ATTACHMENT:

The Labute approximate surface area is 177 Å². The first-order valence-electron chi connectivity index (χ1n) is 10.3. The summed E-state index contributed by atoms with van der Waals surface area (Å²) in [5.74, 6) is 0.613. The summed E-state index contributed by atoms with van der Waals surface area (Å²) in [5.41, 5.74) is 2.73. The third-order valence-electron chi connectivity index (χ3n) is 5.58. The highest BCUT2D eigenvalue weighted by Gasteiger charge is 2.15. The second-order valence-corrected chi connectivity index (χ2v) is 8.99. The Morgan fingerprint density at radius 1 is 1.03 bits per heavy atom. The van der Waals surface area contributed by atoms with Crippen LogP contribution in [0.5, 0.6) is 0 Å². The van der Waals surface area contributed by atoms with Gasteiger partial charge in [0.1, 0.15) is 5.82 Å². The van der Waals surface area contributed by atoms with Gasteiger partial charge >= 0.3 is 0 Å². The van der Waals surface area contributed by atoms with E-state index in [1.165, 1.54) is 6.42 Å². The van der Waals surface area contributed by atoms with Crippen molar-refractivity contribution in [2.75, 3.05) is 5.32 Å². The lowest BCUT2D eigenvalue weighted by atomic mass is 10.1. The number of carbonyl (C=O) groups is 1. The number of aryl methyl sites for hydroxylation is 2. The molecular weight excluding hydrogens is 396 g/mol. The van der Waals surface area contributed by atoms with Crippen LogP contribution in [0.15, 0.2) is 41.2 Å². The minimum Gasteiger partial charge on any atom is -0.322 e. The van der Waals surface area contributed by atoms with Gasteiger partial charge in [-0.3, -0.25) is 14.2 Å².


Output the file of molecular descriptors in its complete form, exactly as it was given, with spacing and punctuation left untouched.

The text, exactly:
The Labute approximate surface area is 177 Å². The first-order valence-electron chi connectivity index (χ1n) is 10.3. The summed E-state index contributed by atoms with van der Waals surface area (Å²) in [5.74, 6) is 0.613. The summed E-state index contributed by atoms with van der Waals surface area (Å²) in [5.41, 5.74) is 2.73. The third-order valence-electron chi connectivity index (χ3n) is 5.58. The highest BCUT2D eigenvalue weighted by Gasteiger charge is 2.15. The second-order valence-corrected chi connectivity index (χ2v) is 8.99. The Morgan fingerprint density at radius 1 is 1.03 bits per heavy atom. The van der Waals surface area contributed by atoms with Crippen LogP contribution in [0.5, 0.6) is 0 Å². The van der Waals surface area contributed by atoms with Gasteiger partial charge in [0.1, 0.15) is 5.82 Å². The van der Waals surface area contributed by atoms with Gasteiger partial charge >= 0.3 is 0 Å². The van der Waals surface area contributed by atoms with E-state index in [1.165, 1.54) is 6.42 Å². The van der Waals surface area contributed by atoms with Crippen molar-refractivity contribution in [2.75, 3.05) is 5.32 Å². The lowest BCUT2D eigenvalue weighted by atomic mass is 10.1. The number of carbonyl (C=O) groups is 1. The number of aryl methyl sites for hydroxylation is 2. The molecular weight excluding hydrogens is 396 g/mol. The van der Waals surface area contributed by atoms with Crippen LogP contribution in [0.15, 0.2) is 41.2 Å². The minimum Gasteiger partial charge on any atom is -0.322 e. The van der Waals surface area contributed by atoms with Gasteiger partial charge in [-0.3, -0.25) is 14.2 Å².